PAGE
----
US Citizenship

Always check the latest form and fee at the USCIS website before applying; if you submit an outdated form or fee, your application will be rejected. The current fee is $725 including the biometrics fee. Click here to schedule a consultation on your case by Skype, phone or email (or in person in Oregon, US).

Sometimes an application for U.S. citizenship leads to unexpected consequences and even deportation; if you have an old conviction that you’ve forgotten about, or made long trips to your home country, it’s likely the government will look more closely at your application. Before you apply for U.S. citizenship,  carefully consider the legal requirements and whether it’s a good idea.

There are 12 million green card holders in the U.S., and over 8 million – often here for many years – are eligible to apply for citizenship.   It costs $680 for the government fees, you have to complete a detailed application using Form N-400, pass civics and English tests, and meet these requirements:

  • Be at least 18 years old;2014.09 Four people in front of US flag
  • Be a Lawful Permanent Resident (have a green card);
  • Have five years of continuous residence (only three if you’re married to a U.S. citizen – see below**).
  • Be physically present in the U.S. for half of the five (or three) years;
  • Have good moral character;
  • Pass English and civics tests (see below for exceptions);
  • Take an oath of loyalty and be attached to the U.S. Constitution.

**If you are currently married to and living with a U.S. citizen, you can apply after three years if you:
1. Have been married to and living with your same U.S. citizen spouse for the past 3 years; and
2. Your spouse has been a U.S. citizen for the past 3 years.

Many things can prevent you from having “good moral character” and can even lead to deportation, so be careful and know the law before deciding whether to apply.  Not paying taxes, lying to get immigration benefits or claiming to be a U.S. citizen, helping someone enter the country illegally, avoiding the draft, and committing or even admitting certain crimes, are all possible bars. Even “minor” crimes such as possession of more than 30 grams of marijuana can be a problem; it’s important to know more before you apply.

Your English will be tested through conversation during your naturalization interview, and you are also required to read and write one sentence of English. There are some exceptions. The questions for the government and history test are publicly available in English, Spanish and Chinese, where you can also watch a video of an interview. You can often take local English and civics classes. If your income is low, you might qualify for a waiver of the $725 application fee.  The government’s website has more detailed information on citizenship and naturalization. Once you file your application, it normally takes several months to get an interview, and the length of wait depends on the backlog at your local immigration office.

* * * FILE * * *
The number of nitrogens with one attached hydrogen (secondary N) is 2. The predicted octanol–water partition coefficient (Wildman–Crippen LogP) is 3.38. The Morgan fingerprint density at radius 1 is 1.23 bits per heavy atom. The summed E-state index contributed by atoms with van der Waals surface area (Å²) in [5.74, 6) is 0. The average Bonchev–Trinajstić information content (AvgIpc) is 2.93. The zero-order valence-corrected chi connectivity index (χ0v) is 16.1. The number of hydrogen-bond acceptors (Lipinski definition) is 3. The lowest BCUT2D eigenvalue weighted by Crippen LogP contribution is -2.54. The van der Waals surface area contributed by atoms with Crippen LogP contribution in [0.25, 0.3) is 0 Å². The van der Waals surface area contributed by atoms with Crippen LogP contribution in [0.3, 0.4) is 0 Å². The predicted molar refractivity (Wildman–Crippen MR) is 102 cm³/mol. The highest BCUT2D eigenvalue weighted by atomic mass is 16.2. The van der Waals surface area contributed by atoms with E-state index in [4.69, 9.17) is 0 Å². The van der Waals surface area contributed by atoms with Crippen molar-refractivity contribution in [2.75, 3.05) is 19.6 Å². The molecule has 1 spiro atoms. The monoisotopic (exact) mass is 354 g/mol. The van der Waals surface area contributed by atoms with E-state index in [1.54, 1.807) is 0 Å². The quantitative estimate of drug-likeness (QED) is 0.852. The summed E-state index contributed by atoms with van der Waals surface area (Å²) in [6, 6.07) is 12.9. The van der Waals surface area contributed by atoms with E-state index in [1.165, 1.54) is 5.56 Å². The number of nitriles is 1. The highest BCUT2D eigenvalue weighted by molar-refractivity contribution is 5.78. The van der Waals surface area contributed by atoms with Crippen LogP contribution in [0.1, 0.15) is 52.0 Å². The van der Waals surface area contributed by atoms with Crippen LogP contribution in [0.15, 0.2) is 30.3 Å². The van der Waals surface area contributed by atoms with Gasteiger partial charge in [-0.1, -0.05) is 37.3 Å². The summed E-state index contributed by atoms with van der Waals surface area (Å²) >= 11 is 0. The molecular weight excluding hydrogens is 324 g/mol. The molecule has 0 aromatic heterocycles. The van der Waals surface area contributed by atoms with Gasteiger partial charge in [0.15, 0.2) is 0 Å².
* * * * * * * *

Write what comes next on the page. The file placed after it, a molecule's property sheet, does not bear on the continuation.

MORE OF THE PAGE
Can you pass the civics test for U.S. citizenship? Just answer 6 right, of 10 that you’ll be asked. Here’s a sample of the 100 possible questions, (answers are below).

1. How many amendments does the Constitution have?

2. If both the President and the Vice President can no longer serve, who becomes President?

3. What is the highest court in the United States?

4. When is the last day you can send in federal income tax forms?*

5. When must all men register for the Selective Service?

6. Who lived in America before the Europeans arrived?

7. The Federalist Papers supported the passage of the U.S. Constitution. Name one of the writers.

8. Who was the first President?*

9. Who was President during World War I?

10.When do we celebrate Independence Day?*


Dual Citizenship

One of the reasons immigrants delay applying for U.S. citizenship is because they fear they’ll lose their original citizenship. Citizenship is important; it allows you to live and work and more in a country. In the European Union, citizenship of a country means you’re a citizen of the EU which gives you rights in many countries, so that’s not something most people want to lose. Today countries have become more flexible on allowing dual (or even more) citizenship. If you’re thinking of naturalizing, you want to check the situation in relation to the law of the U.S. and the other country.

The Immigration & Nationality Law of the U.S. says that nationals may lose their U.S. status for certain specific reasons including voluntary naturalization in a foreign country after reaching 18, with the intention to relinquish U.S. nationality. Recently, some U.S. citizens have renounced their citizenship to gain lower tax rates elsewhere. But most U.S. citizens don’t want to give up their U.S. citizenship when they naturalize elsewhere. In that case they can maintain both as long as the other country allows it.

For more information on U.S. policy, see the State Department’s website.

SPOLER ALERT – Answers to the government and history questions above:

1. 27

2. the Speaker of the House

3. the Supreme Court

4. April 15

5. at age 18, or between 18 and 26

6. American Indians, or Native Americans

7. (James) Madison; (Alexander) Hamilton; (John) Jay; Publius

8. (George) Washington

9. (Woodrow) Wilson

10.July 4